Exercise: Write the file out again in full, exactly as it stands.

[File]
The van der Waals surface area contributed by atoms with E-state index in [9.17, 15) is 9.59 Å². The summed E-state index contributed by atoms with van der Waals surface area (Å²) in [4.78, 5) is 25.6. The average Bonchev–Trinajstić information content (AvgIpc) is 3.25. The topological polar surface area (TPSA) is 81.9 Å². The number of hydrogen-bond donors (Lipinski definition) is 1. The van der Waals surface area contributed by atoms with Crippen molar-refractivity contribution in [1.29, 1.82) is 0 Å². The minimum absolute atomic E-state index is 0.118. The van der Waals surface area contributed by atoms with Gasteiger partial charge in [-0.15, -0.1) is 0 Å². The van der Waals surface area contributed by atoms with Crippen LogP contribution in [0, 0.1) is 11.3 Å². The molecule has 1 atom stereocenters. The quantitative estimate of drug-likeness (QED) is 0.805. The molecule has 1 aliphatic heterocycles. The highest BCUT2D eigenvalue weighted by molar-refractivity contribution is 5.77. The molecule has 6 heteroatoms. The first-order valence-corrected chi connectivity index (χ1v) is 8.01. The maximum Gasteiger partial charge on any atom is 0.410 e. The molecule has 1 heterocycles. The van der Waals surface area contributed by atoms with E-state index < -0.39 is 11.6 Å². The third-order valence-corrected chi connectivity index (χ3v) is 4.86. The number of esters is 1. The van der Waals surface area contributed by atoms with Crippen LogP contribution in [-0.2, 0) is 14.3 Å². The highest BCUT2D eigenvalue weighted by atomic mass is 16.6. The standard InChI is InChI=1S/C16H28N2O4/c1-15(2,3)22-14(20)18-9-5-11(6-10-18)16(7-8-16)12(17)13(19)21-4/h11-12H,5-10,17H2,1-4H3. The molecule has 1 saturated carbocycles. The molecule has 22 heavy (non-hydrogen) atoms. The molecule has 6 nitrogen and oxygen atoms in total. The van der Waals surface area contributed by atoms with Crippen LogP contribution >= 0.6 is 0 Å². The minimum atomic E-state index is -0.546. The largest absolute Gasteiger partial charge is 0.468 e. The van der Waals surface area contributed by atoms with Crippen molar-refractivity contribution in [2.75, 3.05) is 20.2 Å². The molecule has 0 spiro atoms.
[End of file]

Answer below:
The van der Waals surface area contributed by atoms with E-state index in [9.17, 15) is 9.59 Å². The summed E-state index contributed by atoms with van der Waals surface area (Å²) in [4.78, 5) is 25.6. The average Bonchev–Trinajstić information content (AvgIpc) is 3.25. The topological polar surface area (TPSA) is 81.9 Å². The number of hydrogen-bond donors (Lipinski definition) is 1. The van der Waals surface area contributed by atoms with Crippen molar-refractivity contribution in [1.29, 1.82) is 0 Å². The minimum absolute atomic E-state index is 0.118. The van der Waals surface area contributed by atoms with Gasteiger partial charge in [-0.15, -0.1) is 0 Å². The van der Waals surface area contributed by atoms with Crippen LogP contribution in [0, 0.1) is 11.3 Å². The molecule has 1 atom stereocenters. The quantitative estimate of drug-likeness (QED) is 0.805. The molecule has 1 aliphatic heterocycles. The highest BCUT2D eigenvalue weighted by molar-refractivity contribution is 5.77. The molecule has 6 heteroatoms. The first-order valence-corrected chi connectivity index (χ1v) is 8.01. The maximum Gasteiger partial charge on any atom is 0.410 e. The molecule has 1 heterocycles. The van der Waals surface area contributed by atoms with E-state index < -0.39 is 11.6 Å². The third-order valence-corrected chi connectivity index (χ3v) is 4.86. The number of esters is 1. The van der Waals surface area contributed by atoms with Crippen LogP contribution in [-0.2, 0) is 14.3 Å². The highest BCUT2D eigenvalue weighted by atomic mass is 16.6. The standard InChI is InChI=1S/C16H28N2O4/c1-15(2,3)22-14(20)18-9-5-11(6-10-18)16(7-8-16)12(17)13(19)21-4/h11-12H,5-10,17H2,1-4H3. The molecule has 1 saturated carbocycles. The molecule has 22 heavy (non-hydrogen) atoms. The molecule has 6 nitrogen and oxygen atoms in total. The van der Waals surface area contributed by atoms with Crippen LogP contribution >= 0.6 is 0 Å². The minimum atomic E-state index is -0.546. The largest absolute Gasteiger partial charge is 0.468 e. The van der Waals surface area contributed by atoms with Crippen molar-refractivity contribution in [2.75, 3.05) is 20.2 Å². The molecule has 0 spiro atoms.